Monday, 29 March 2010

Chiff chaff at Ipsley

Had the first chiff chaff on the reserve last week and can't wait for the rest of the summer visitors.

Michael, Ipsley Alders

Thursday, 25 March 2010

Last Logs of the Season

My first log sale since the Valentines Volunteers!

Although I have done some log splitting since, I was looking forward to getting back into the swing of it (excuse the pun)! I arrived on Saturday at about 9.30 and already there were trailers and cars being loaded, these wood folk are really eager. So after a quick hello I chose my weapon (axe to those who don't know me) and away we went, splitting, bagging, loading up trailers and cars of all sizes. I'm seriously impressed with how much wood you can fit into the smallest of cars!

There were piles and piles of logs to get through and I'm sure someone was adding to my pile everytime I turned my back. So when it finally came to 1pm I have to admit I was quite pleased to be packing up for the day.

However being a sucker for punishment I was looking forward to Sunday!

Again arrived 9.30 I put the signs on the gate (yes I did have to think which way the arrows were pointing) and no sooner had we found a suitable chopping block and got our "eyes on" for splitting... in they came!! One after the other, which was ace, less to split! One one chap did ask me if I'd go home with him to "help unload" - I said "sure I'll help you burn them as well if you like!" He did come back for another load but it was still only logs he left with!!

Amazingly enough it wasn't long before we could see grass where the logs had been. Yippee... I'm still shocked (but pleased) to see how much work can be done by a group of willing people. It's great.

So overall another good day at Tiddesley wood! I can't believe I have to wait months before I can wield an axe again ........ well for this particular cause at any rate!!!

Heather, Tiddesley Wood

Thursday, 18 March 2010

Mowing at Upton Warren

Thanks to Gordon, his friend with machinery and volunteers several areas were mown on Saturday prior to the breeding season. Flashes East (Sewage meadow) now looks 100% better than it did - which will improve the habitat for the birds, wild flowers and insects over the coming months.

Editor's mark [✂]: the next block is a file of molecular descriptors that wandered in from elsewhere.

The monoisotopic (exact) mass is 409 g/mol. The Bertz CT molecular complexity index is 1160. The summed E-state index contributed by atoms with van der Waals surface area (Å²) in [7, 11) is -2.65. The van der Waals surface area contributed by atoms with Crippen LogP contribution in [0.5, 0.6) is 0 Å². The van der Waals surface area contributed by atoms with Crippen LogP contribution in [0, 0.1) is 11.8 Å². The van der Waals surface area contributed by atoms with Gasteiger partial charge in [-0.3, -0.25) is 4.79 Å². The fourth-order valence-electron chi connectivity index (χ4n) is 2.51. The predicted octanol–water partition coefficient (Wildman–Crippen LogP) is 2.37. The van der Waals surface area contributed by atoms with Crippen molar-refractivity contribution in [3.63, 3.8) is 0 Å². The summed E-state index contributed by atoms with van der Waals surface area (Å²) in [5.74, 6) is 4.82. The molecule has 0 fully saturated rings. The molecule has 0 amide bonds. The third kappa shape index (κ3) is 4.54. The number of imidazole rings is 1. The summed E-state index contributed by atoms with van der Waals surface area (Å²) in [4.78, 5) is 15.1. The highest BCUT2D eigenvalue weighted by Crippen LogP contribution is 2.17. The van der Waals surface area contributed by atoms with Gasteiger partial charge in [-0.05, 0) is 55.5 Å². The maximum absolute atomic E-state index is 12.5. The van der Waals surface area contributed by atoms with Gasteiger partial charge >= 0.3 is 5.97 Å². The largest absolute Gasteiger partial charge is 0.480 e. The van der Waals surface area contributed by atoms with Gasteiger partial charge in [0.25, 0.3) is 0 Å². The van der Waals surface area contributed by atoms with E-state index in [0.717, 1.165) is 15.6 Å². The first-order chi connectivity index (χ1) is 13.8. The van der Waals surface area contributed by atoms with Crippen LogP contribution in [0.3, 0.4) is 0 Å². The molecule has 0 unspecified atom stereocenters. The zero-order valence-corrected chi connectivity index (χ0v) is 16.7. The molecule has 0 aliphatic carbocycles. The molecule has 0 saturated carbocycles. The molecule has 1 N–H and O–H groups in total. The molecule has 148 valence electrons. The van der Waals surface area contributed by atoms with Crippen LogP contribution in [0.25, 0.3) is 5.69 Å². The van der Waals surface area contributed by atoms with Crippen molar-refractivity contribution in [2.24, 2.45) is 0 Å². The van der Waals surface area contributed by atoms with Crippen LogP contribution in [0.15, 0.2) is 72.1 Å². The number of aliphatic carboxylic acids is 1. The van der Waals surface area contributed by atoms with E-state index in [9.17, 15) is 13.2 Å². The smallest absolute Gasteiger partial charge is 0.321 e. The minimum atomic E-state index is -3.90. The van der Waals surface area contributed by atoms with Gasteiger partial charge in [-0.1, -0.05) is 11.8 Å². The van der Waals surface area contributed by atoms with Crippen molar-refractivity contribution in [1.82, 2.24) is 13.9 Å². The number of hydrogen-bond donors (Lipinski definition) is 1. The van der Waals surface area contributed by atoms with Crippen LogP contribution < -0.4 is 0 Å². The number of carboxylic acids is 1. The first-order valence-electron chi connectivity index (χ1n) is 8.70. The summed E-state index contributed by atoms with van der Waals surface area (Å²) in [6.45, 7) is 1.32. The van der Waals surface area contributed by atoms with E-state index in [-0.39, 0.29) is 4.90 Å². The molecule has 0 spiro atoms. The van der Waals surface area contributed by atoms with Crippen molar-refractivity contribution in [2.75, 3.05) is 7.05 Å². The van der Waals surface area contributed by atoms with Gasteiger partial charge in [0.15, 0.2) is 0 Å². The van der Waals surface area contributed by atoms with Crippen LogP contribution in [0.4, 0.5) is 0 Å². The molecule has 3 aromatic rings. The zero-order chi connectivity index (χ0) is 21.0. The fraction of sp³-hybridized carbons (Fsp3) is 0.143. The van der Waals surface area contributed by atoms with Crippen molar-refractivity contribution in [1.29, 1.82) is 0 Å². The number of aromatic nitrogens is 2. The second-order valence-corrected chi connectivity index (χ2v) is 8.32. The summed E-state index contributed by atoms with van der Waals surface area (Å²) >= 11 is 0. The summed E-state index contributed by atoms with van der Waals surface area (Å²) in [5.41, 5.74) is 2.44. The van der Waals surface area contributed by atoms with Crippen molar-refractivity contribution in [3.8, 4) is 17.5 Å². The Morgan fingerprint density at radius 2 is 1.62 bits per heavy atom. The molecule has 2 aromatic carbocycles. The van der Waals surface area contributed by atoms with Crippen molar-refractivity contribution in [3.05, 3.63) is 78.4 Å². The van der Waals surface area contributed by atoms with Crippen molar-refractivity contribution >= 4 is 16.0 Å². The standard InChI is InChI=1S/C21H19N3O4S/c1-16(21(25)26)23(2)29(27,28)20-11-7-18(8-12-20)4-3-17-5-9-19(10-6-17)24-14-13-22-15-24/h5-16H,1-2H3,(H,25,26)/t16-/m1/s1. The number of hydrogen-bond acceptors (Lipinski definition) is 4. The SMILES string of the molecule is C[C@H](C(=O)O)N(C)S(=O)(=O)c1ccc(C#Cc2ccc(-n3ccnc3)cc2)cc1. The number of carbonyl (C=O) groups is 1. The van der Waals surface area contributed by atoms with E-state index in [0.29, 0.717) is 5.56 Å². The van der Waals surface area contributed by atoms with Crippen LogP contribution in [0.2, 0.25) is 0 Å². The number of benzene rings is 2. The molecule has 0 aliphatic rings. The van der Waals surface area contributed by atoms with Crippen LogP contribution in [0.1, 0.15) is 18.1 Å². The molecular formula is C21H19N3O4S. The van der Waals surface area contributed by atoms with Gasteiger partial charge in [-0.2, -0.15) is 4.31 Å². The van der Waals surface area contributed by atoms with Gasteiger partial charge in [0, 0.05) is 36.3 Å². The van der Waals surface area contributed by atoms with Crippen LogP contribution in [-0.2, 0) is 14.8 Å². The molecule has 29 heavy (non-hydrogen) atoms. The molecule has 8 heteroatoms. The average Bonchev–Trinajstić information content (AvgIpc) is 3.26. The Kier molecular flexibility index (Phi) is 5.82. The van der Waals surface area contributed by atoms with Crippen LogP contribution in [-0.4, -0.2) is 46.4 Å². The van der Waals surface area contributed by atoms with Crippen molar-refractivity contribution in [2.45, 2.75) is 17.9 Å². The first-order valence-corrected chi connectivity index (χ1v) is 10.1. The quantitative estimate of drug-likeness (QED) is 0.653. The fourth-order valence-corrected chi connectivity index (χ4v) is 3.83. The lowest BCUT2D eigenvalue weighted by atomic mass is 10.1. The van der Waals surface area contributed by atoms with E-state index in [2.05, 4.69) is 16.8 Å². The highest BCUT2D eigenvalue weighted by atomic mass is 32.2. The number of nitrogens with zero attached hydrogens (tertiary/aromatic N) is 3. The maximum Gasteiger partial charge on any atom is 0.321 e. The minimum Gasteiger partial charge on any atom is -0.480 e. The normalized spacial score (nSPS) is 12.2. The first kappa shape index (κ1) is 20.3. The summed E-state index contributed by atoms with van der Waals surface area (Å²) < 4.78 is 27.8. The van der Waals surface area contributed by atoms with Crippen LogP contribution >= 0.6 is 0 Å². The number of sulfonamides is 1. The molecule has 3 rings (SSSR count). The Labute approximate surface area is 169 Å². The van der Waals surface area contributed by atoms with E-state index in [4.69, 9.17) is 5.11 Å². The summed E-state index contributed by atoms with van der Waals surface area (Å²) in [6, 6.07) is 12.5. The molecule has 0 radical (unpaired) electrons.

Since we have been regularly mowing the area around the main hide we have seen notable increases in wild flowers such as lady's smock, meadow buttercups
and vetches as well as knapweed, marsh thistle and other composite-type plants which are highly attractive to butterflies and bumblebees. This provides valuable extra interest during the summer months that are often relatively quiet, bird-wise. Despite a series of summers with poor weather, we continue to see increasing numbers of marbled White, ringlets, meadow browns and skippers in this area, for instance. Such insects are becoming scarcer in the intensively-farmed wider countryside.

This diversity is in contrast to the sewage meadow which, because of inadequate management in the past, mainly consists of tussock-
forming coarse grasses with relatively little interest. Hopefully, this will now start to change.

With this in mind I hope we can look forward to mowing of the sewage meadow twice a year (once in spring and again in each autumn).

David, Upton Warren

Tuesday, 16 March 2010

Bittern

The bittern has been showing well on the North Moors. Its been catching plenty of nice sized fish (for a bittern) that appear to mostly roach.